Register

Welcome to Animal Forum. The Web's best online community for Pet and Animal Lovers.

If this is your first visit, be sure to check out the FAQ by clicking the link above. You may have to register before you can post: click the register link above to proceed.

Results 1 to 2 of 2
  1. #1

    Tails of Marin: Some dog breeds can be harder to read

    We all enjoy watching dogs play with each other, and most people instinctively know when dogs are being nice or when things are getting out of hand. But sometimes it's hard to tell, particularly with some breeds.

    When a Rottweiler is angry he may not show it, whereas a German shepherd is likely to announce all his intentions to the world.

    Some of the most interesting things about our canine companions are their differences — in temperament, breed and behavior. Of course, they are all individuals first, but they are also members of a breed or breed mix, and a species.

    When you're reading dogs, you try to take everything into consideration — body type, ears, mouth, eyes and tail. Because dogs are social animals, they need to communicate to their family and others — people and dogs.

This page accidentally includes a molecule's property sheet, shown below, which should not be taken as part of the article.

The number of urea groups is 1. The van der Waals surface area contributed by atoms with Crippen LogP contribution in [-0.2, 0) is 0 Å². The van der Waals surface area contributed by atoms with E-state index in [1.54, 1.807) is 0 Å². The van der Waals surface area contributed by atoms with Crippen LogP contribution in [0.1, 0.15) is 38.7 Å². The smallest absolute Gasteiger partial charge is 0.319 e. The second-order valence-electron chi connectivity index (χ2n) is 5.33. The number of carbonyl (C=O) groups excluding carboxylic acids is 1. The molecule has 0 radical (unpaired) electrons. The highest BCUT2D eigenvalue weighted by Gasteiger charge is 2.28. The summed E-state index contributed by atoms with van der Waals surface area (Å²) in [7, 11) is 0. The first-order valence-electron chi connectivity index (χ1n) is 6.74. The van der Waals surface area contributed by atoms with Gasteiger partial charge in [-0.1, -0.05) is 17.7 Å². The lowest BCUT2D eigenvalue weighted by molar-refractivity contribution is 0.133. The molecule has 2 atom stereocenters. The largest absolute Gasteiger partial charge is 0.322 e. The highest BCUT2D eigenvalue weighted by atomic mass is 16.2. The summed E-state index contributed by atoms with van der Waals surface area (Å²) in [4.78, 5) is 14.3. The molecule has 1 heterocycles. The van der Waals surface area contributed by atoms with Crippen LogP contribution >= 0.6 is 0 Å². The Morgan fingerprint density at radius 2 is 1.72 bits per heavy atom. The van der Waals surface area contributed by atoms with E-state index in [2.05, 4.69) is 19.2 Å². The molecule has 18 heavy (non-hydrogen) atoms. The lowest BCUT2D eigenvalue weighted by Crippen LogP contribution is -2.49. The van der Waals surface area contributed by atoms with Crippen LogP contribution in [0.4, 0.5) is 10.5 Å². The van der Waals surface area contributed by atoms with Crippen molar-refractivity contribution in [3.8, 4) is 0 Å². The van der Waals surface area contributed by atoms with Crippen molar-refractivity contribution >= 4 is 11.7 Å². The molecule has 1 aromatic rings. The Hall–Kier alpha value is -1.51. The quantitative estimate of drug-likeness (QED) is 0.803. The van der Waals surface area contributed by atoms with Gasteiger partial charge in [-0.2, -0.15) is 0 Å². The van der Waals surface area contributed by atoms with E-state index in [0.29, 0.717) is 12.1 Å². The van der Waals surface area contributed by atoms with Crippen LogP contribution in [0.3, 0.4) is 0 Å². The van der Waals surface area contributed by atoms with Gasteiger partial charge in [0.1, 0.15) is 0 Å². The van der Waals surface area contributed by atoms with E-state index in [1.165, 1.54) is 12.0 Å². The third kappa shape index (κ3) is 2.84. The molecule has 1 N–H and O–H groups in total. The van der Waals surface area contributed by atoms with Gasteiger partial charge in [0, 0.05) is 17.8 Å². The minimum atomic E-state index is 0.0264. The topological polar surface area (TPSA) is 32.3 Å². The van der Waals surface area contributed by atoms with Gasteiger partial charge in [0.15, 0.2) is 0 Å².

Consider the Labrador retriever. This breed was bred to cooperate with people to bring game to hunters. When hunting was necessary, this was a very valuable behavior, saving the hunters time as well as a great deal of discomfort. Because of this, labs have a tendency to be very connected to their owners "... and extremely communicative. Labs telegraph their feeling — you know when a lab is happy. Labs also have to have boundless, enthusiastic energy, which they needed in order to work all day, often in very cold water.

    Border collies are also very communicative, but they can be more difficult to read, at least until you now them. Their piercing stare is aimed at controlling their "flock," whether it's sheep, geese or people. Because of that — the instinct to lock on other organisms — a border collie can seem very threatening when he isn't at all.